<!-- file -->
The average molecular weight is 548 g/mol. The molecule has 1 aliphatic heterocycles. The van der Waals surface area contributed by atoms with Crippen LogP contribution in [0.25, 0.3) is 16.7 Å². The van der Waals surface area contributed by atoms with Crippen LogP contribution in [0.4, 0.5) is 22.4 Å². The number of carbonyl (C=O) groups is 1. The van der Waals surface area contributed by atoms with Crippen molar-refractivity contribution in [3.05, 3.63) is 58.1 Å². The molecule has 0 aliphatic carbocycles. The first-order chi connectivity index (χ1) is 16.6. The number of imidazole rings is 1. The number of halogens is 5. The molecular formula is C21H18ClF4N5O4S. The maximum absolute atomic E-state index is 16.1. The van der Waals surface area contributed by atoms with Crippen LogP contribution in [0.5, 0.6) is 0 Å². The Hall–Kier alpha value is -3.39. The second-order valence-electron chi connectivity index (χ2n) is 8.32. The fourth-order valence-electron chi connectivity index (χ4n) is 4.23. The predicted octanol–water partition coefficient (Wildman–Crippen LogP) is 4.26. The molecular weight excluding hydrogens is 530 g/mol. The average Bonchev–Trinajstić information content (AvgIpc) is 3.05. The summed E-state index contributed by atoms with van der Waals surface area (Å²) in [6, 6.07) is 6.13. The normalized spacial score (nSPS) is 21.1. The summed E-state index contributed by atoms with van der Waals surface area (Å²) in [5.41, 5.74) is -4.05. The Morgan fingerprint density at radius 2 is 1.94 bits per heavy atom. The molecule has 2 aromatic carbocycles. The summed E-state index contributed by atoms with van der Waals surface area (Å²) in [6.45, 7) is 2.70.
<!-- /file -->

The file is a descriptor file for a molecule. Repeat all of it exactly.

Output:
The average molecular weight is 548 g/mol. The molecule has 1 aliphatic heterocycles. The van der Waals surface area contributed by atoms with Crippen LogP contribution in [0.25, 0.3) is 16.7 Å². The van der Waals surface area contributed by atoms with Crippen LogP contribution in [0.4, 0.5) is 22.4 Å². The number of carbonyl (C=O) groups is 1. The van der Waals surface area contributed by atoms with Crippen molar-refractivity contribution in [3.05, 3.63) is 58.1 Å². The molecule has 0 aliphatic carbocycles. The first-order chi connectivity index (χ1) is 16.6. The number of imidazole rings is 1. The number of halogens is 5. The molecular formula is C21H18ClF4N5O4S. The maximum absolute atomic E-state index is 16.1. The van der Waals surface area contributed by atoms with Crippen LogP contribution in [0.5, 0.6) is 0 Å². The Hall–Kier alpha value is -3.39. The second-order valence-electron chi connectivity index (χ2n) is 8.32. The fourth-order valence-electron chi connectivity index (χ4n) is 4.23. The predicted octanol–water partition coefficient (Wildman–Crippen LogP) is 4.26. The molecular weight excluding hydrogens is 530 g/mol. The average Bonchev–Trinajstić information content (AvgIpc) is 3.05. The summed E-state index contributed by atoms with van der Waals surface area (Å²) in [6, 6.07) is 6.13. The normalized spacial score (nSPS) is 21.1. The summed E-state index contributed by atoms with van der Waals surface area (Å²) in [5.41, 5.74) is -4.05. The Morgan fingerprint density at radius 2 is 1.94 bits per heavy atom. The molecule has 2 aromatic carbocycles. The summed E-state index contributed by atoms with van der Waals surface area (Å²) in [6.45, 7) is 2.70.